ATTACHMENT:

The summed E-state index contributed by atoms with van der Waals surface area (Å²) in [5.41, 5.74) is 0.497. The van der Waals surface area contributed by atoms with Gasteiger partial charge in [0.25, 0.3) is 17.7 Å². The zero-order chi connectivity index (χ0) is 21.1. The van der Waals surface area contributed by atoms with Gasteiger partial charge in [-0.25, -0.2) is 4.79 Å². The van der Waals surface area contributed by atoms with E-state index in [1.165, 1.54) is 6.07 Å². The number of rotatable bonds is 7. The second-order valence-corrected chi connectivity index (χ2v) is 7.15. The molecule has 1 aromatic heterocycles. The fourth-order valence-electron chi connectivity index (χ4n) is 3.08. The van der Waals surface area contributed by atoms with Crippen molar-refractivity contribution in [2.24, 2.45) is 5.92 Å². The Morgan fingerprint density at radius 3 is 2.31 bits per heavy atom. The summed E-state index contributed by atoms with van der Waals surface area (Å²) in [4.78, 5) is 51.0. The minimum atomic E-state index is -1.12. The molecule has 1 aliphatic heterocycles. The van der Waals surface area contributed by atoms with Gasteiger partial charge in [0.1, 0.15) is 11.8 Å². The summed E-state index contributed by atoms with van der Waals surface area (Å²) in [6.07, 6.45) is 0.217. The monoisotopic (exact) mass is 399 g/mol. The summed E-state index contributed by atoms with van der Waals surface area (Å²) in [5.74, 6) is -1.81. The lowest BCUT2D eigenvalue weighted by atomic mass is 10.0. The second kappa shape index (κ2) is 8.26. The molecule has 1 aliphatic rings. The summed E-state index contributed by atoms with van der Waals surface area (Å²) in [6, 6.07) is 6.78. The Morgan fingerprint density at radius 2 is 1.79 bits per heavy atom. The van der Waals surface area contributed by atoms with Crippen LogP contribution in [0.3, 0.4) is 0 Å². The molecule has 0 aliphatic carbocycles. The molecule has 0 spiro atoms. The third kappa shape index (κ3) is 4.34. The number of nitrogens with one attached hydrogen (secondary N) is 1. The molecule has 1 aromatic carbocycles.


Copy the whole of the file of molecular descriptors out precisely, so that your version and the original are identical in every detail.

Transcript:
The summed E-state index contributed by atoms with van der Waals surface area (Å²) in [5.41, 5.74) is 0.497. The van der Waals surface area contributed by atoms with Gasteiger partial charge in [0.25, 0.3) is 17.7 Å². The zero-order chi connectivity index (χ0) is 21.1. The van der Waals surface area contributed by atoms with Gasteiger partial charge in [-0.25, -0.2) is 4.79 Å². The van der Waals surface area contributed by atoms with E-state index in [1.165, 1.54) is 6.07 Å². The number of rotatable bonds is 7. The second-order valence-corrected chi connectivity index (χ2v) is 7.15. The molecule has 1 aromatic heterocycles. The fourth-order valence-electron chi connectivity index (χ4n) is 3.08. The van der Waals surface area contributed by atoms with Crippen molar-refractivity contribution in [2.24, 2.45) is 5.92 Å². The Morgan fingerprint density at radius 3 is 2.31 bits per heavy atom. The summed E-state index contributed by atoms with van der Waals surface area (Å²) in [4.78, 5) is 51.0. The minimum atomic E-state index is -1.12. The molecule has 1 aliphatic heterocycles. The van der Waals surface area contributed by atoms with Gasteiger partial charge in [0.1, 0.15) is 11.8 Å². The summed E-state index contributed by atoms with van der Waals surface area (Å²) in [6.07, 6.45) is 0.217. The monoisotopic (exact) mass is 399 g/mol. The summed E-state index contributed by atoms with van der Waals surface area (Å²) in [5.74, 6) is -1.81. The lowest BCUT2D eigenvalue weighted by atomic mass is 10.0. The second kappa shape index (κ2) is 8.26. The molecule has 1 aliphatic rings. The summed E-state index contributed by atoms with van der Waals surface area (Å²) in [6, 6.07) is 6.78. The Morgan fingerprint density at radius 2 is 1.79 bits per heavy atom. The van der Waals surface area contributed by atoms with Crippen LogP contribution in [0.3, 0.4) is 0 Å². The molecule has 0 aliphatic carbocycles. The molecule has 0 spiro atoms. The third kappa shape index (κ3) is 4.34. The number of nitrogens with one attached hydrogen (secondary N) is 1. The molecule has 1 aromatic carbocycles.